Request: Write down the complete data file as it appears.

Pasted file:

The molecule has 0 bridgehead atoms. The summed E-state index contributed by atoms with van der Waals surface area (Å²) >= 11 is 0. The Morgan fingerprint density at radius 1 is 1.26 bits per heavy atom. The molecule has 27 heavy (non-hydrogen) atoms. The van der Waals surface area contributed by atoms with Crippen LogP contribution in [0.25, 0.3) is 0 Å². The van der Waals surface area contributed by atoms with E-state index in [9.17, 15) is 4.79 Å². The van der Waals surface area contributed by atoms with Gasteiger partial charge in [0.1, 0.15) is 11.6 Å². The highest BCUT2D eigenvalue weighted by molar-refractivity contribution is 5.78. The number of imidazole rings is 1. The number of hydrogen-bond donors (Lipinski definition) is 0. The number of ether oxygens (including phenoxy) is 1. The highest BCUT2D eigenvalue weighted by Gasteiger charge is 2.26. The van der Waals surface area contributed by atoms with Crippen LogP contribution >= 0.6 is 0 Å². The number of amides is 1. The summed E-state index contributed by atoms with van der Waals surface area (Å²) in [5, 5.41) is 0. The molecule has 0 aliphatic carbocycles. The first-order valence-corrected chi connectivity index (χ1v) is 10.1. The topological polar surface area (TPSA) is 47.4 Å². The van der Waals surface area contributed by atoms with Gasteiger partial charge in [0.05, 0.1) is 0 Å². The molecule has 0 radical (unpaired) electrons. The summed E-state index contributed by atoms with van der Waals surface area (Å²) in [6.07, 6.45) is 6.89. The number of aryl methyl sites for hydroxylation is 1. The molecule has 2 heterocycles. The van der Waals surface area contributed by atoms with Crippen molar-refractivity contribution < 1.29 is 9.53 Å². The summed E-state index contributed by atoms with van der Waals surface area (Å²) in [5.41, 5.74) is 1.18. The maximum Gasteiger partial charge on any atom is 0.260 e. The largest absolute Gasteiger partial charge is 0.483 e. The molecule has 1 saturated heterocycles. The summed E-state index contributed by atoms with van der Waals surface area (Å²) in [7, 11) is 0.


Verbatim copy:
The molecule has 0 bridgehead atoms. The summed E-state index contributed by atoms with van der Waals surface area (Å²) >= 11 is 0. The Morgan fingerprint density at radius 1 is 1.26 bits per heavy atom. The molecule has 27 heavy (non-hydrogen) atoms. The van der Waals surface area contributed by atoms with Crippen LogP contribution in [0.25, 0.3) is 0 Å². The van der Waals surface area contributed by atoms with E-state index in [9.17, 15) is 4.79 Å². The van der Waals surface area contributed by atoms with Gasteiger partial charge in [0.1, 0.15) is 11.6 Å². The highest BCUT2D eigenvalue weighted by molar-refractivity contribution is 5.78. The number of imidazole rings is 1. The number of hydrogen-bond donors (Lipinski definition) is 0. The number of ether oxygens (including phenoxy) is 1. The highest BCUT2D eigenvalue weighted by Gasteiger charge is 2.26. The van der Waals surface area contributed by atoms with Crippen LogP contribution >= 0.6 is 0 Å². The number of amides is 1. The summed E-state index contributed by atoms with van der Waals surface area (Å²) in [5, 5.41) is 0. The molecule has 0 aliphatic carbocycles. The first-order valence-corrected chi connectivity index (χ1v) is 10.1. The topological polar surface area (TPSA) is 47.4 Å². The van der Waals surface area contributed by atoms with Gasteiger partial charge in [0.05, 0.1) is 0 Å². The molecule has 0 radical (unpaired) electrons. The summed E-state index contributed by atoms with van der Waals surface area (Å²) in [6.07, 6.45) is 6.89. The number of aryl methyl sites for hydroxylation is 1. The molecule has 2 heterocycles. The van der Waals surface area contributed by atoms with Crippen molar-refractivity contribution < 1.29 is 9.53 Å². The summed E-state index contributed by atoms with van der Waals surface area (Å²) in [5.41, 5.74) is 1.18. The maximum Gasteiger partial charge on any atom is 0.260 e. The largest absolute Gasteiger partial charge is 0.483 e. The molecule has 1 saturated heterocycles. The summed E-state index contributed by atoms with van der Waals surface area (Å²) in [7, 11) is 0.